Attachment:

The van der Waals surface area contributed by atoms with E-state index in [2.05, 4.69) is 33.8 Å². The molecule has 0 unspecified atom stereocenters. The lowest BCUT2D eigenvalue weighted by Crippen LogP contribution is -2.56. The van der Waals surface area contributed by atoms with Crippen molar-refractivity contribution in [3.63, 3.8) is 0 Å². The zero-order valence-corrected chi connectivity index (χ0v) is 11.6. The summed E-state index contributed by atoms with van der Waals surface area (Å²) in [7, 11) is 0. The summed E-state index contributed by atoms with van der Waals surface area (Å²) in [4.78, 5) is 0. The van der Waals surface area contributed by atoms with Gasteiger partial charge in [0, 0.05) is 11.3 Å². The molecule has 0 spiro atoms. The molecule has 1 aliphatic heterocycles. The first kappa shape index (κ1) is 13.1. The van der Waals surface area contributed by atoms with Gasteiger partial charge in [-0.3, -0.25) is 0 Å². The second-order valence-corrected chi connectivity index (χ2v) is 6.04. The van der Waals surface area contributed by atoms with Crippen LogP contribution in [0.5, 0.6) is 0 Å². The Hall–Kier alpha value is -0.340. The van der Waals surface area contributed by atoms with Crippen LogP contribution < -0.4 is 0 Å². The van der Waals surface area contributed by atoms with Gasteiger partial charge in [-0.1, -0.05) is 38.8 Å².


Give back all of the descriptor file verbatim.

The van der Waals surface area contributed by atoms with E-state index in [2.05, 4.69) is 33.8 Å². The molecule has 0 unspecified atom stereocenters. The lowest BCUT2D eigenvalue weighted by Crippen LogP contribution is -2.56. The van der Waals surface area contributed by atoms with Crippen molar-refractivity contribution in [3.63, 3.8) is 0 Å². The zero-order valence-corrected chi connectivity index (χ0v) is 11.6. The summed E-state index contributed by atoms with van der Waals surface area (Å²) in [7, 11) is 0. The summed E-state index contributed by atoms with van der Waals surface area (Å²) in [4.78, 5) is 0. The van der Waals surface area contributed by atoms with Gasteiger partial charge in [0, 0.05) is 11.3 Å². The molecule has 0 spiro atoms. The molecule has 1 aliphatic heterocycles. The first kappa shape index (κ1) is 13.1. The van der Waals surface area contributed by atoms with Gasteiger partial charge in [-0.3, -0.25) is 0 Å². The second-order valence-corrected chi connectivity index (χ2v) is 6.04. The van der Waals surface area contributed by atoms with Crippen LogP contribution in [0.5, 0.6) is 0 Å². The Hall–Kier alpha value is -0.340. The van der Waals surface area contributed by atoms with Crippen LogP contribution < -0.4 is 0 Å². The van der Waals surface area contributed by atoms with Gasteiger partial charge in [-0.1, -0.05) is 38.8 Å².